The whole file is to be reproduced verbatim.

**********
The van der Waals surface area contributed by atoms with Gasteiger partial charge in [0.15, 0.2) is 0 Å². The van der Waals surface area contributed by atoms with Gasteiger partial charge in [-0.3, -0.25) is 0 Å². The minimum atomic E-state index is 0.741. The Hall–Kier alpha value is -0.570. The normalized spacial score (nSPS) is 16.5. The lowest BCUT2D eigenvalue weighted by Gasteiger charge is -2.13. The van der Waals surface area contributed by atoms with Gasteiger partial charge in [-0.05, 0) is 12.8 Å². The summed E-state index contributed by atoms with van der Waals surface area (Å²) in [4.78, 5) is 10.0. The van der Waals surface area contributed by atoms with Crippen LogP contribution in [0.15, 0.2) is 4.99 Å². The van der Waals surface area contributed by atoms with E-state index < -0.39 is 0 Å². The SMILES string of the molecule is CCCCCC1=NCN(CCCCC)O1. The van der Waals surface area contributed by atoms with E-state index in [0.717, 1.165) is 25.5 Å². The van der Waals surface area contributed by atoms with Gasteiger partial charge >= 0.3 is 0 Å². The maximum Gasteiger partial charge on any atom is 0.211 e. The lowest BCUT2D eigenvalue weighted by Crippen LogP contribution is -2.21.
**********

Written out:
The van der Waals surface area contributed by atoms with Gasteiger partial charge in [0.15, 0.2) is 0 Å². The van der Waals surface area contributed by atoms with Gasteiger partial charge in [-0.3, -0.25) is 0 Å². The minimum atomic E-state index is 0.741. The Hall–Kier alpha value is -0.570. The normalized spacial score (nSPS) is 16.5. The lowest BCUT2D eigenvalue weighted by Gasteiger charge is -2.13. The van der Waals surface area contributed by atoms with Gasteiger partial charge in [-0.05, 0) is 12.8 Å². The summed E-state index contributed by atoms with van der Waals surface area (Å²) in [4.78, 5) is 10.0. The van der Waals surface area contributed by atoms with Crippen LogP contribution in [0.15, 0.2) is 4.99 Å². The van der Waals surface area contributed by atoms with E-state index < -0.39 is 0 Å². The SMILES string of the molecule is CCCCCC1=NCN(CCCCC)O1. The van der Waals surface area contributed by atoms with E-state index in [0.717, 1.165) is 25.5 Å². The van der Waals surface area contributed by atoms with Gasteiger partial charge >= 0.3 is 0 Å². The maximum Gasteiger partial charge on any atom is 0.211 e. The lowest BCUT2D eigenvalue weighted by Crippen LogP contribution is -2.21.